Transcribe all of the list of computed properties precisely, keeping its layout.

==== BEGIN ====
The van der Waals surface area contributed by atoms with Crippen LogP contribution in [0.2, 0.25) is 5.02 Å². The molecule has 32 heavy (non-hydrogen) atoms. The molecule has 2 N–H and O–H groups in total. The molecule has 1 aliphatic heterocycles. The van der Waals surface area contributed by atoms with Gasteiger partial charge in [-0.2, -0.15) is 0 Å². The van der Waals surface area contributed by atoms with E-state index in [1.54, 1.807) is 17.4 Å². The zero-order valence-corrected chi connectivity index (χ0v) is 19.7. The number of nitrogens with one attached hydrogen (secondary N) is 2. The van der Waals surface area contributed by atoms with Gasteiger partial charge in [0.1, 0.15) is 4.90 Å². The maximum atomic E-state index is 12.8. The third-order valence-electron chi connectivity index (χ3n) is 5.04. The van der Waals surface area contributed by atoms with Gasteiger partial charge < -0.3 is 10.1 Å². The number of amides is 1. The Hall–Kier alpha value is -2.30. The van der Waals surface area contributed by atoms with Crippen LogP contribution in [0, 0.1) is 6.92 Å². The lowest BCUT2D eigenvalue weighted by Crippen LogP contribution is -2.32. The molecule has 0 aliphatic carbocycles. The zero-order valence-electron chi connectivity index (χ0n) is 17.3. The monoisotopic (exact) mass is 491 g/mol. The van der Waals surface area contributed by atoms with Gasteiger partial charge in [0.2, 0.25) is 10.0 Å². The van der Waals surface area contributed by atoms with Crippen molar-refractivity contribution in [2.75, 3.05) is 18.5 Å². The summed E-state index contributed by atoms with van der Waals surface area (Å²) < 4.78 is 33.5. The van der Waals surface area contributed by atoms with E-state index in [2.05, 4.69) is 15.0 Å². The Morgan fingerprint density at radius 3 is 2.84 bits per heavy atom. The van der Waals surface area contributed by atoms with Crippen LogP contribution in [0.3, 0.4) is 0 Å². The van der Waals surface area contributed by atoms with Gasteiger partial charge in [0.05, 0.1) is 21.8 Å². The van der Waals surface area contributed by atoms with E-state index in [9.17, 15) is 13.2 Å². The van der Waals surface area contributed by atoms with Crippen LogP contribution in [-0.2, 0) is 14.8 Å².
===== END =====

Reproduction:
The van der Waals surface area contributed by atoms with Crippen LogP contribution in [0.2, 0.25) is 5.02 Å². The molecule has 32 heavy (non-hydrogen) atoms. The molecule has 2 N–H and O–H groups in total. The molecule has 1 aliphatic heterocycles. The van der Waals surface area contributed by atoms with Gasteiger partial charge in [-0.2, -0.15) is 0 Å². The van der Waals surface area contributed by atoms with E-state index in [1.54, 1.807) is 17.4 Å². The zero-order valence-corrected chi connectivity index (χ0v) is 19.7. The number of nitrogens with one attached hydrogen (secondary N) is 2. The van der Waals surface area contributed by atoms with Gasteiger partial charge in [0.1, 0.15) is 4.90 Å². The maximum atomic E-state index is 12.8. The third-order valence-electron chi connectivity index (χ3n) is 5.04. The van der Waals surface area contributed by atoms with Gasteiger partial charge < -0.3 is 10.1 Å². The number of amides is 1. The Hall–Kier alpha value is -2.30. The van der Waals surface area contributed by atoms with Crippen LogP contribution in [0, 0.1) is 6.92 Å². The lowest BCUT2D eigenvalue weighted by Crippen LogP contribution is -2.32. The molecule has 0 aliphatic carbocycles. The zero-order valence-electron chi connectivity index (χ0n) is 17.3. The monoisotopic (exact) mass is 491 g/mol. The van der Waals surface area contributed by atoms with Gasteiger partial charge in [0.2, 0.25) is 10.0 Å². The van der Waals surface area contributed by atoms with Crippen molar-refractivity contribution in [2.75, 3.05) is 18.5 Å². The summed E-state index contributed by atoms with van der Waals surface area (Å²) < 4.78 is 33.5. The van der Waals surface area contributed by atoms with E-state index in [2.05, 4.69) is 15.0 Å². The Morgan fingerprint density at radius 3 is 2.84 bits per heavy atom. The van der Waals surface area contributed by atoms with Crippen LogP contribution in [0.3, 0.4) is 0 Å². The van der Waals surface area contributed by atoms with Gasteiger partial charge in [0.05, 0.1) is 21.8 Å². The van der Waals surface area contributed by atoms with E-state index in [9.17, 15) is 13.2 Å². The van der Waals surface area contributed by atoms with Crippen LogP contribution in [-0.2, 0) is 14.8 Å².